Point to Point (PTP) and Printed Circuit Board (PCB) amps – an ongoing debate that rages on. Why do many of the most “non-technical” techs prefer these? I know … a lot of flak coming my way for my thinking on this, but it is my personal thinking, whether you agree or not.
- PTP is used, generally, on the most simple amp circuits. For tech to find a problem, it is a much more simple matter of lifting one side of a component and metering it, than dealing with a circuit board mounted board.
- The simple circuit design makes it easier to “shotgun” and find the bad component.
- Many PCB amps bring in a lot of business. It is easy to justify high charges …. “man, this is a pretty darn old amp, it’s bound to need a lot of work”. Many of these amps make all sorts of “weird noises” too, as their components have no support other than the ends of the component leads. Think of them as big guitar strings with a weight in the middle.
Properly designed PTP amps are wonderful. Many are based on classic designs with simple tone circuits. On the best of them, they are costly, due to the attention to design and very high component costs. As an example, a 15 cent metal film resistor will be less costly than a 65 cent carbon comp resistor. When these amps are built and wired properly, with high-grade parts, the result is magic.
Many amps are called PTP, but not true PTP amps. Fender amps such as most of the tweed era, are really more of a basic form of circuit board amp, a piece of tagboard type of material is used to support the components. This was one factor that made the amps much more sturdy and roadworthy than some of the other amps of the day. This construction was also used in the later tolex amps.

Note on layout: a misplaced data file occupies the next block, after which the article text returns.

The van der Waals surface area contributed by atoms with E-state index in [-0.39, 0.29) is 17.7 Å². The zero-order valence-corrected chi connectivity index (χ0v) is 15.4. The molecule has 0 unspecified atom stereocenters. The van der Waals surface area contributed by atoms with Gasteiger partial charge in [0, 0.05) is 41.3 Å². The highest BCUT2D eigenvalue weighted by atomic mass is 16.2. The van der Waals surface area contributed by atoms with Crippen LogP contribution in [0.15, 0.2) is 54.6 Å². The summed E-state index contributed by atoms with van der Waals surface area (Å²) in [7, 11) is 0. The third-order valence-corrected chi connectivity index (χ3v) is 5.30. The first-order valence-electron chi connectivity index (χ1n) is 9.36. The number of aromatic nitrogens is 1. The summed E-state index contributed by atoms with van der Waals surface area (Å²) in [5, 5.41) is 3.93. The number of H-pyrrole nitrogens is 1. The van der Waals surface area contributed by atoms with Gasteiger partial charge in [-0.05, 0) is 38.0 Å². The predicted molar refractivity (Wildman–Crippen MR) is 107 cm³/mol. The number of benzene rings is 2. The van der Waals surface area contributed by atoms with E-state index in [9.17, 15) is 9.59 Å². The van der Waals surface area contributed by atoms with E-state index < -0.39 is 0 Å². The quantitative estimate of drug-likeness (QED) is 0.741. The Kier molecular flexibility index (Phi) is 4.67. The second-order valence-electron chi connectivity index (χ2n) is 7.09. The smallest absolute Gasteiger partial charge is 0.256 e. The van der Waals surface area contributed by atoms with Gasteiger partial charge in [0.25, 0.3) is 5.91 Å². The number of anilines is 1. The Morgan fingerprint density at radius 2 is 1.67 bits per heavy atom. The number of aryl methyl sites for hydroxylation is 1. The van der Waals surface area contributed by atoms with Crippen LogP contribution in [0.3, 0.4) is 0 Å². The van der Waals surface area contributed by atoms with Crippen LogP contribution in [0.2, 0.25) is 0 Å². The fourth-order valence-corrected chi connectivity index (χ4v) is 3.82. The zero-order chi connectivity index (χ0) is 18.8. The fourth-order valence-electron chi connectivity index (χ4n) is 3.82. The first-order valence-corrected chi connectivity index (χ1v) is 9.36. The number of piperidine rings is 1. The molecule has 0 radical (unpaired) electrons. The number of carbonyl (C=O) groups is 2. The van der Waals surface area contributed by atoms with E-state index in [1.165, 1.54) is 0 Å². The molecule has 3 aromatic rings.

There are amps that use other methods of “PTP” such as Hi-Watt, Ashdown, and Roccaforte. These amps use turret boards or standoffs. Here, the components are physically supported with shorter leads, and one component does not drag another and another to its next attachment point.
These amps are some of the highest caliber and strength in construction. This was the sort of construction used in military gear in the past.
PTP wired amps, true PTP, are very inconsistent. With a modern PCB amp, there are circuit simulators, that do the board layout with the trace runs optimized for the least noise and best performance. In a true PTP, two amps can sound very different. Also keep in mind, that in the past, true PTP amps were built with some of the least expensive labor they could find, which often reflected in the end product. Checking these old PTP amps though, was easier, as they were of very simple design.
There are some great PTP amps, such as Steve Carr’s amps, but you won’t find these cheaply. High-grade components and components anchored and wire strain relieved is all part of the cost of these amps. On the “hybrid” PTP amps, such as the Fender Tweed style newly made amps, you have folks like Victoria. Again, attention to the highest grades of construction and parts help here. On the turret board front, you have folks like Roccaforte. None of these amps are cheap, and each of them is worth every penny of their retail cost.
PCB amps …. why some techs don’t like them. Again, complex design more often due to multi-channels, switching effects loops, and other features. It is hard for the “technically challenged” to find a problem.